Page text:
The rules relating to how to determine fair market value are discussed in Publication 561Determining the Value of Donated Property.

Limitations on Deductions

In general, contributions to charitable organizations may be deducted up to 50 percent of adjusted gross income computed without regard to net operating loss carrybacks.  Contributions to certain private foundations, veterans organizations, fraternal societies, and cemetery organizations are limited to 30 percent adjusted gross income (computed without regard to net operating loss carrybacks), however. Exempt Organizations Select Check uses deductibility status codes to indicate these limitations.

The 50 percent limitation applies to (1) all public charities (code PC), (2) all private operating foundations (code POF), (3) certain private foundations that distribute the contributions they receive to public charities and private operating foundations within 2-1/2 months following the year of receipt, and (4) certain private foundations the contributions to which are pooled in a common fund and the income and corpus of which are paid to public charities.

The 30 percent limitation applies to private foundations (code PF), other than those previously mentioned that qualify for a 50 percent limitation, and to other organizations described in section 170(c) that do not qualify for the 50 percent limitation, such as domestic fraternal societies (code LODGE).

A special limitation applies to certain gifts of long-term capital gain property.  A discussion of that special limitation may be found in Publication 526Charitable Contributions.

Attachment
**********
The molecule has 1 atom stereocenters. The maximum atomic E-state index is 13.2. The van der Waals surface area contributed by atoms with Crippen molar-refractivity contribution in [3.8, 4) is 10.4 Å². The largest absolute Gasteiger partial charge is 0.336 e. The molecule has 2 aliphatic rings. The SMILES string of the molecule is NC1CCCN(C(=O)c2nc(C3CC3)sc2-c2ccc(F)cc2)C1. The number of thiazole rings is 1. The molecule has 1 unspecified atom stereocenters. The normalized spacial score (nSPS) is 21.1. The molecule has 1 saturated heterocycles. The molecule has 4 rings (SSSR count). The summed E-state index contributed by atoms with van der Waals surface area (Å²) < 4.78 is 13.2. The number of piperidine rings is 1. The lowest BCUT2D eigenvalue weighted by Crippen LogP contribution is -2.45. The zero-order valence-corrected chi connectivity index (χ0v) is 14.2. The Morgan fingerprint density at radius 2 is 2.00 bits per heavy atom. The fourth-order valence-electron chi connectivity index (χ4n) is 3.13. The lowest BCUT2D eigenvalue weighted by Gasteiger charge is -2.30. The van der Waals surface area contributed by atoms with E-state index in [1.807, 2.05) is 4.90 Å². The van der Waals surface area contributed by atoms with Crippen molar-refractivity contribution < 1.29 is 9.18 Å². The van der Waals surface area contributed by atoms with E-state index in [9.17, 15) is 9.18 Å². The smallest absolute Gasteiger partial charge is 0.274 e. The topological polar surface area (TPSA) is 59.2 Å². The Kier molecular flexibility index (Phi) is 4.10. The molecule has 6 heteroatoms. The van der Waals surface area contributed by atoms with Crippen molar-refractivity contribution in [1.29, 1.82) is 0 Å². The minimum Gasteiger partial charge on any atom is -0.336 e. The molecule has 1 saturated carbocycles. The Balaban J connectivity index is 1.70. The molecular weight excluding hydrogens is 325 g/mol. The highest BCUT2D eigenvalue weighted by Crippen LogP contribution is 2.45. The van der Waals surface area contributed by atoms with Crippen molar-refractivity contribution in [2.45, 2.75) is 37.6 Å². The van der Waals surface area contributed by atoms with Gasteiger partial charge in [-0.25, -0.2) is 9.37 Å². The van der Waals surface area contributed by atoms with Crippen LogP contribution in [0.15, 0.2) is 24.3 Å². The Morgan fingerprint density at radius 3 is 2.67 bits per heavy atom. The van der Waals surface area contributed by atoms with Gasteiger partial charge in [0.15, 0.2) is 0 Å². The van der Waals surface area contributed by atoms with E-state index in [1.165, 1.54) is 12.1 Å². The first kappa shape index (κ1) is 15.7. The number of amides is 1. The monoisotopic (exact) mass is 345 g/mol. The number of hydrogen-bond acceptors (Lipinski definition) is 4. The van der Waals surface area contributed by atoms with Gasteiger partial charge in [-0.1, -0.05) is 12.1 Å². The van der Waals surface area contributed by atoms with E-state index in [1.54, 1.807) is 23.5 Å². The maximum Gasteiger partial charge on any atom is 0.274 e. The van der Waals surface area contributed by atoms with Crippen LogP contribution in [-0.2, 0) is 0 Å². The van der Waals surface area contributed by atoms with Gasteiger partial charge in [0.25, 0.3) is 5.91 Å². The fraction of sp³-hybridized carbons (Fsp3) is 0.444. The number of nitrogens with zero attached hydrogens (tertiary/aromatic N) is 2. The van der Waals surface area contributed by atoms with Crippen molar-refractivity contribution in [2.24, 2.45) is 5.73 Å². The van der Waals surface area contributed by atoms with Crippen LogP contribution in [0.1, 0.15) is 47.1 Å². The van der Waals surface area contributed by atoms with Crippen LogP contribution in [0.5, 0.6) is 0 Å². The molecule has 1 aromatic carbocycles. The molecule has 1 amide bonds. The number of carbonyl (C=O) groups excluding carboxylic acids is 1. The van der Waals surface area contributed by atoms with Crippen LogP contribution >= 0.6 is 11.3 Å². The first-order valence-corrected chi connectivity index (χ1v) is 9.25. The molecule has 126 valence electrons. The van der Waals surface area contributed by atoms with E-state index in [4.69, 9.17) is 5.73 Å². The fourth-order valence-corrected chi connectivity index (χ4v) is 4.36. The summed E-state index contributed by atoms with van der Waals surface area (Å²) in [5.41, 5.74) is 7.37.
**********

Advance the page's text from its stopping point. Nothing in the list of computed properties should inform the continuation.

Some of the areas in which we can advise you include Preparation, Planning, and dealing with the government for:

Taxpayers Who are Victims of Domestic Abuse Should Know Their Rights

Domestic abuse often includes control over finances. An important part of managing finances is understanding one’s tax rights. Taxpayers have the right to expect the IRS to consider facts and circumstances that might affect the individual’s taxes.

Taxpayers have the right to:

  • File a separate return even if they’re married.
  • Review the entire tax return before signing a joint return.
  • Review supporting documents for a joint return.
  • Refuse to sign a joint return.
  • Request more time to file their tax return.
  • Get copies of prior year tax returns from the IRS.
  • Seek independent legal advice.

Taxpayers also have the right to request relief from the liability shown on a joint return. This is known as innocent spouse relief. Here are a couple of examples:

Example 1:

  • A taxpayer signs a joint return with their spouse.
  • The taxpayer thought their spouse paid all taxes due.
  • The IRS contacts the taxpayer because the taxes shown on the joint return were not paid.

Example 2:

  • The taxpayer signs a joint return with their spouse.
  • The taxpayer didn’t know about their spouse’s unreported income or erroneous deductions.